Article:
By Dejan Kovacevic | Trib Total Media
Morning, Lunatics …
>> No column today because of the Stanley Cup playoffs forcing us to flip schedules because I’ve been assigned to the Penguins throughout the run.
>> We will, however, have the weekly chat that was pushed back from yesterday. It’ll be at noon right here on the blog. Hope to see you in there.
>> The Pirates will never lose again.
At least that’s how they’re performing at the moment, despite an offense that ranks 19th in runs, 20th in OPS (the vital on-base plus slugging percentage stat), and a defense that ranks 17th in UZR (the equally vital Ultimate Zone Rating).
None of those should lead to one of the National League’s three best records.
But that’s why they say pitching is the name of the game, right?
The starting pitchers haven’t gone deep but have been mostly fine while on the mound, with a 3.61 ERA that ranks 10th. That’s largely to the credit of A.J. Burnett, Wandy Rodriguez and, of late, Jeff Locke, Francisco Liriano and even Jeanmar Gomez.
And yet, all of the above pales next to the bullpen, which ranks No. 1 in just about every category, notably a 1.14 WHIP (walks and hits per innings pitched) and 161 strikeouts. That, of course, is mostly due to nothing less than brilliance from Jason Grilli and Mark Melancon.
The relievers have been superlative beyond adjectives, and that’s a credit not only to the pitchers but also to all who acquired (Neal Huntington et al) and are instructing them (Ray Searage et al). Going above and beyond to this degree is never a player-only operation.
Beyond the tangibles, they’ve also shown a team toughness with all the comebacks and close victories, a credit not only to Clint Hurdle but also to the clubhouse leaders.
This team, basically, is A.J. in that regard …
I obviously haven’t seen much of the Pirates directly because of the hockey duty, but I continue to have grave concerns about the sustainability of any of what we’re seeing, and I think that’s perfectly reasonable given the above. I’m especially worried about the heavy usage of Grilli and Melancon. And I’d note, too, that including the rain-caused short start yesterday, the Pirates are now 13-11 when the starter goes less than six innings.
That’s just nuts.
For one, they’ve now had more starts of less than six innings (24) than with six or more (23). No team wins like that over a full summer. None. Even the 2012 Pirates were far better in this area, with 117 games of six-plus, 65 games of less than six.
For another, almost every team’s record is bad in games where the starter goes less than six innings. The 2012 Pirates were 22-43 in those games, 57-40 when they went six-plus. And the bullpen was pretty good last year, too.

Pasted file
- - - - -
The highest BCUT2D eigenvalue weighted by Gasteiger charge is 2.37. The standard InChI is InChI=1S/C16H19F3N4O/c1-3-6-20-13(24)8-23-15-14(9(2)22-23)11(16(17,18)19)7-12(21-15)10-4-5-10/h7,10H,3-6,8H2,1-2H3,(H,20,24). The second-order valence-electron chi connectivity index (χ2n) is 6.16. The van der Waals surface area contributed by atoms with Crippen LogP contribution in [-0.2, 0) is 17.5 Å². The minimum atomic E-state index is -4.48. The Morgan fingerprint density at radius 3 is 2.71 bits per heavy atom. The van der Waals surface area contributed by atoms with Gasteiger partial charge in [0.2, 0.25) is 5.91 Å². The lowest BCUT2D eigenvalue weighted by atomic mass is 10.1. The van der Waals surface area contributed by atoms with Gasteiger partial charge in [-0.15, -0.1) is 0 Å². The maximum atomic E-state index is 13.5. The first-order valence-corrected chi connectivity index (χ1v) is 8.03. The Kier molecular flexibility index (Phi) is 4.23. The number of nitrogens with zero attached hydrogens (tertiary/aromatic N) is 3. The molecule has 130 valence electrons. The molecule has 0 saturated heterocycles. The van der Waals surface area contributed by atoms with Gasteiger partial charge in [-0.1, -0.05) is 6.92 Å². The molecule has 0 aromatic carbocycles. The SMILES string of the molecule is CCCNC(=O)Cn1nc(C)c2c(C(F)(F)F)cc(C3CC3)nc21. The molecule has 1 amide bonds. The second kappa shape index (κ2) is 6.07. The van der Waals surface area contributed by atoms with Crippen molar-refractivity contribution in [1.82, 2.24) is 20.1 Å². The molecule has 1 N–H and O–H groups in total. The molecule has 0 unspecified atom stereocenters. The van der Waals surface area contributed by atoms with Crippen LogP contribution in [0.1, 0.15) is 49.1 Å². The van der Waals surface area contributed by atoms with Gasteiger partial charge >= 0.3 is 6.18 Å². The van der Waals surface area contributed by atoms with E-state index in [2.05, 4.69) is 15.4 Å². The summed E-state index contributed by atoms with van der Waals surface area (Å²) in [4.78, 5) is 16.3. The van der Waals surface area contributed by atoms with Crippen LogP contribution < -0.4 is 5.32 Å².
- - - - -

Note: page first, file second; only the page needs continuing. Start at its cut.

All of this sounds like a comeuppance is due, in some form or other. The advanced statistical site FanGraphs does projected standings based on a variety of factors, and right now it’s got the Pirates going pretty much .500 the rest of the way (58-57). I’m having even a hard time with something that promising, if only because this team basically has yet to have a meaningful injury other than Neil Walker’s couple weeks out and the loss of James McDonald, who probably wasn’t long for the rotation, anyway.
But we’ll see.
And again, that shouldn’t take a sliver of credit away from this team being 11 games over .500 on the 23rd of May. It’s impressive, to say the least.
Next up are the Brewers, Reds, Angels, Tigers, Braves, teams a lot tougher than what the Pirates just faced, and it should be a telling stretch in terms of sustainability.
>> Let’s clear this up: Liriano is not pitching for a guaranteed $1 million this season, as I’ve been reading and hearing a lot lately. There was a $1 million risk to his signing, but only if one operates under the absurd assumption that his broken non-pitching arm never would have healed.
Here are all contract details as reported on the team’s official site, confirmed elsewhere.
Put simply, the moment Liriano joined the rotation — three starts ago — every single aspect of the full contract kicked because the broken non-pitching arm, the only injury specified in the deal, has healed.
Thus, he’ll earn roughly $4 million this year guaranteed, and what’s more, he’ll vest an option for next year at anywhere between $5 million-$8 million. For those who don’t know, vesting means the contract kicks in automatically. Yes, there is a club option to the terms, but that’s overridden by the vesting.
Liriano’s been incredible through three starts, and his performance, if sustained, would very much warrant the above money. But let’s not make it out to be some $1 million bargain. It isn’t. Liriano is now assured of making about $12 million over the next two seasons.
>> Joe Starkey’s column, moved to today, looks at the Penguins’ historic offense in advance of Game 5 tonight. Much more on the club on this morning, too, including this Gary Bettman interview by our Rob Rossi.
>> The Steelers sounded excited about their new blocking scheme, according to Mark Kaboly, who loves to write about the trenches.
>> Hope to have you in the chat!
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